1972 – Southern Airways Flight 49 from Birmingham, Alabama is hijacked and, at one point, is threatened with crashing into the nuclear installation at the Oak Ridge National Laboratory. After two days, the plane lands in Havana, Cuba, where the hijackers are jailed by Fidel Castro.

1975 – The 729-foot-long freighter SS Edmund Fitzgerald sinks during a storm on Lake Superior, killing all 29 crew on board.

1975 – United Nations Resolution 3379: United Nations General Assembly approves a resolution equating Zionism with racism (the resolution is repealed in December 1991 by Resolution 4686).

1979 – A 106-car Canadian Pacific freight train carrying explosive and poisonous chemicals from Windsor, Ontario, Canada derails in Mississauga, Ontario, Canada just west of Toronto, Ontario, Canada, causing a massive explosion and the largest peacetime evacuation in Canadian history and one of the largest in North American history.

1989 – Fall of the communist regime in Bulgaria.

1995 – In Nigeria, playwright and environmental activist Ken Saro-Wiwa, along with eight others from the Movement for the Survival of the Ogoni People (Mosop), are hanged by government forces.

1997 – WorldCom and MCI Communications announce a $37 billion merger (the largest merger in US history at the time).

2006 – Sri Lankan Tamil Parliamentarian Nadarajah Raviraj is assassinated in Colombo.

2007 – Por que no te callas? incident between King Juan Carlos of Spain and Venezuela’s president Hugo Chavez.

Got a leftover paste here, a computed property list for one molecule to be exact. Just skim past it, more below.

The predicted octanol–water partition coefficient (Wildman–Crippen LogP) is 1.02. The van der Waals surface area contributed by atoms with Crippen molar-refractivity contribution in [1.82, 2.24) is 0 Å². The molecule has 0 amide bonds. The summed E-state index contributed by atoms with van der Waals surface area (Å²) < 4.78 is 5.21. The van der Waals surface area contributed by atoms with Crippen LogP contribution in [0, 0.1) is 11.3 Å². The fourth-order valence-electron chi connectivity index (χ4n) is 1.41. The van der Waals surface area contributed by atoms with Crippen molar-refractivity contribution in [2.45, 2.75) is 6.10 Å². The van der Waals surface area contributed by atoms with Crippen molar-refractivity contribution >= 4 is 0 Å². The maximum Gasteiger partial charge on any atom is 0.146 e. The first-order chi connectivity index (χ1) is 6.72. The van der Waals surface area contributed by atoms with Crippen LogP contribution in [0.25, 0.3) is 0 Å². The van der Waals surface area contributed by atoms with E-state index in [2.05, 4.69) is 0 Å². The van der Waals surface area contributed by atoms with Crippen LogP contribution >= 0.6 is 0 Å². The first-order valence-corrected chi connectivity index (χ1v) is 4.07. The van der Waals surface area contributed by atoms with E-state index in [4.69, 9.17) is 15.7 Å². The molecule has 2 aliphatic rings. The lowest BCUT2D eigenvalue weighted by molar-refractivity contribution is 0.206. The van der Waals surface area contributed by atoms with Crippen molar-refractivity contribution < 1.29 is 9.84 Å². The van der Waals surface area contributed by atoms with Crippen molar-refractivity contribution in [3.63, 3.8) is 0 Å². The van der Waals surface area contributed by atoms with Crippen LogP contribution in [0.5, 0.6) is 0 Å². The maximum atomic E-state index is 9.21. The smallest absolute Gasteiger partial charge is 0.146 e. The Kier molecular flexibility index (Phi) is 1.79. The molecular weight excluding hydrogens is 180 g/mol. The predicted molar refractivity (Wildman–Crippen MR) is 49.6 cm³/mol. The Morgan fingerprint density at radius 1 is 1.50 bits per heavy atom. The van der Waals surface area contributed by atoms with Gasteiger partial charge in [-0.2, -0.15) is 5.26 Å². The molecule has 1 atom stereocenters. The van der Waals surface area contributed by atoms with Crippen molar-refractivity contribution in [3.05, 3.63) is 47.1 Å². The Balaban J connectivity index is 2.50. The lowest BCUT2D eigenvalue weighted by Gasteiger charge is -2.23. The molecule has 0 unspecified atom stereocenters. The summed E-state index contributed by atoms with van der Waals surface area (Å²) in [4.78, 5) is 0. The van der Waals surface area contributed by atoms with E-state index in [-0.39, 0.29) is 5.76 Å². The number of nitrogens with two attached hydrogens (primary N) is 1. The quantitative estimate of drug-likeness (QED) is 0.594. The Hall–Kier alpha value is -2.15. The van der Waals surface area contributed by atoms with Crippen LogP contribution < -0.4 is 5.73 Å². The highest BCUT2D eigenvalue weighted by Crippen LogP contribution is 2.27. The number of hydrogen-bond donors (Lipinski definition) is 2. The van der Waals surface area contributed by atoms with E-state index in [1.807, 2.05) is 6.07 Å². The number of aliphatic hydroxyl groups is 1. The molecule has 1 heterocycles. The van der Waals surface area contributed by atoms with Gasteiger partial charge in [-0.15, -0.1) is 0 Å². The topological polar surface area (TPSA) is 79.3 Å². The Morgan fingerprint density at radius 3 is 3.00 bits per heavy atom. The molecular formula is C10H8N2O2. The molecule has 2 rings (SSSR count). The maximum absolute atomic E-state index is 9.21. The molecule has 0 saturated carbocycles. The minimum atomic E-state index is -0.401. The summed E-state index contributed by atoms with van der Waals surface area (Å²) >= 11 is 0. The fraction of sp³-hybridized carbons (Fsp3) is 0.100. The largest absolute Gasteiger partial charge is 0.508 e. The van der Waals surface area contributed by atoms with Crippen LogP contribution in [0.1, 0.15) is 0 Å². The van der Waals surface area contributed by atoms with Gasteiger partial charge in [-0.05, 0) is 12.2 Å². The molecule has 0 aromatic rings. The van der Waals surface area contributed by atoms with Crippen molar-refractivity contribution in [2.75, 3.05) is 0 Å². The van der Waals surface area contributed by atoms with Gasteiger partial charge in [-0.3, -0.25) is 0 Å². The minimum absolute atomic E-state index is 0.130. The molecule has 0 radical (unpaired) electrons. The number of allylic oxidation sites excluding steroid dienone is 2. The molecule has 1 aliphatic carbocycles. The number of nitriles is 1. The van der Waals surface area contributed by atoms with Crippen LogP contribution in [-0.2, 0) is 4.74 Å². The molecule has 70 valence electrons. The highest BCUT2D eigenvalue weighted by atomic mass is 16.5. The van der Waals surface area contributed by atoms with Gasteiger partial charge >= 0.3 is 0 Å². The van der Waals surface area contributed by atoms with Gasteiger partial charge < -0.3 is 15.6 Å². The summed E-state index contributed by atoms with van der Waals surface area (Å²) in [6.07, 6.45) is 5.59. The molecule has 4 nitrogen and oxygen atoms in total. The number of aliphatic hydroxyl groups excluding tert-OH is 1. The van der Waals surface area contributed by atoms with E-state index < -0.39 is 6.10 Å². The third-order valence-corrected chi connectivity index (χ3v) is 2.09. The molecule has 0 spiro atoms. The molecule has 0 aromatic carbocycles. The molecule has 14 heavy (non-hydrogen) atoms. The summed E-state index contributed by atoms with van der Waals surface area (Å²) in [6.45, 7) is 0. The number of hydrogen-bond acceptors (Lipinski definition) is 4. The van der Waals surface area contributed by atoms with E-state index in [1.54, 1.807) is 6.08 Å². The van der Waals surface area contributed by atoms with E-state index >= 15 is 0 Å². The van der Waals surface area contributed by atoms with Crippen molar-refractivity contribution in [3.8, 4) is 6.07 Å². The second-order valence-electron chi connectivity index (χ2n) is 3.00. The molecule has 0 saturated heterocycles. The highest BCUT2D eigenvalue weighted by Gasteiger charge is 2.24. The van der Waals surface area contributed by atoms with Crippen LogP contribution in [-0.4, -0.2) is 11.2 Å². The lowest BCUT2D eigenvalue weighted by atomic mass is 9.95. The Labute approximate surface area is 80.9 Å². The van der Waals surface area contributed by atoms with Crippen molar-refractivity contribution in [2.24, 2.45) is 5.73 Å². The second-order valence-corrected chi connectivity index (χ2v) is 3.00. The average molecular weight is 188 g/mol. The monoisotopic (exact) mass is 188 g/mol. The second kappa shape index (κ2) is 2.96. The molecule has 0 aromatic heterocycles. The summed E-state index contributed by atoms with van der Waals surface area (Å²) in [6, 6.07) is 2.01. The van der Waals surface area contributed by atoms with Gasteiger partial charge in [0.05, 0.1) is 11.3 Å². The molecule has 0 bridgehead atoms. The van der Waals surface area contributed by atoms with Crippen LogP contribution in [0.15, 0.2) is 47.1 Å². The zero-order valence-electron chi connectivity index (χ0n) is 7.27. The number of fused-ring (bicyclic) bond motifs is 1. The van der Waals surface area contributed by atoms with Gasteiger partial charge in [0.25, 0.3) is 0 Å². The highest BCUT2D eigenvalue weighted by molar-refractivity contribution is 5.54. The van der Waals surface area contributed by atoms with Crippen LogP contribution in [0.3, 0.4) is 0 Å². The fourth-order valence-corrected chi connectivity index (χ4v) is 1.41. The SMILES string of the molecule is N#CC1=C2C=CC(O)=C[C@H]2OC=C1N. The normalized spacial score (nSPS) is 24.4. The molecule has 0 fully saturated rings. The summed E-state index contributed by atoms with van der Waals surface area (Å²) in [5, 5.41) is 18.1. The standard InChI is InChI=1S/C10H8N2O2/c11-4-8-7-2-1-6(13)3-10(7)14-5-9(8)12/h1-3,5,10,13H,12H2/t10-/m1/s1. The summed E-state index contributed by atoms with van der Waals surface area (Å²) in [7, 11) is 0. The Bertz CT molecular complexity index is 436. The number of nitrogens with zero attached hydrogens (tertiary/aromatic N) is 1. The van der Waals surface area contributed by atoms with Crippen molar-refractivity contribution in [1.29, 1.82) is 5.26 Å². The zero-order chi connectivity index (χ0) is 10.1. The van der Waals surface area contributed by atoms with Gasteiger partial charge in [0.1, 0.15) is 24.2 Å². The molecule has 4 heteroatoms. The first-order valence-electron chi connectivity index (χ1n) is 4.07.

1. Eddie C

    Today is “Dr. Livingstone, I presume?” day.

    On the morning of November 10, 1865 Henry Wirz;

    rose in his cell at the Old Capitol and wrote a last letter to his wife…Later that afternoon, after giving a few final strokes to a stray cat that had wandered in to share his confinement, he emerged from his cell with a black cambric robe draped over his shoulders…He followed the guards into an enclosed courtyard, where chanting soldiers and other spectators hung like vultures in the street. There was his life offered up to appease the public hysteria.

    In 1887, one of the Chicago Haymarket Affair martyrs cheated the state. 22 year old Louis Lingg committed suicide in his prison cell one day before his scheduled execution. The following day, in what was characterized as one of the most serious miscarriages of justice in United States history, four other “anarchist” were hung by the neck and slowly chocked to death for things that they had written.

    On this day in 1898, 400 Democratic Party activists in Wilmington, North Carolina stormed through the black section of town, assassinating some African American political officeholders, then deposed the mayor and forced all remaining black officials to resign before installed a new government. “Because of incomplete records by the hospital, churches and coroner’s office, the exact number of people killed remains highly uncertain, but only blacks were murdered.”

    November 9th and 10th are two of the most infamous days in human history. In 1938 those bloody nights were called “Kristallnacht” or the “Night of Broken Glass.”

    On November 10th in 1982, the newly finished Vietnam Veterans Memorial was opened to its first visitors in Washington, D.C. (Go to article.)

    And back in 2000, well it seemed a bit early for a “quote of the century” but someone in the Gore campaign might have made it;  

    “We have just reached the twilight zone of American politics.”

  2. TMC

    Smithsonian mineralogist George Switzer is credited with persuading Harry Winston to donate the Hope Diamond to the Smithsonian National Museum of Natural History for a proposed national gem collection to be housed at the museum. On November 10, 1958, Winston donated the diamond to the Smithsonian Institution, where it became Specimen #217868, sending it through U.S. Mail in a plain brown paper bag. Winston never believed in any of the tales about the curse and died of a heart attack at the age of 82 on December 28, 1978.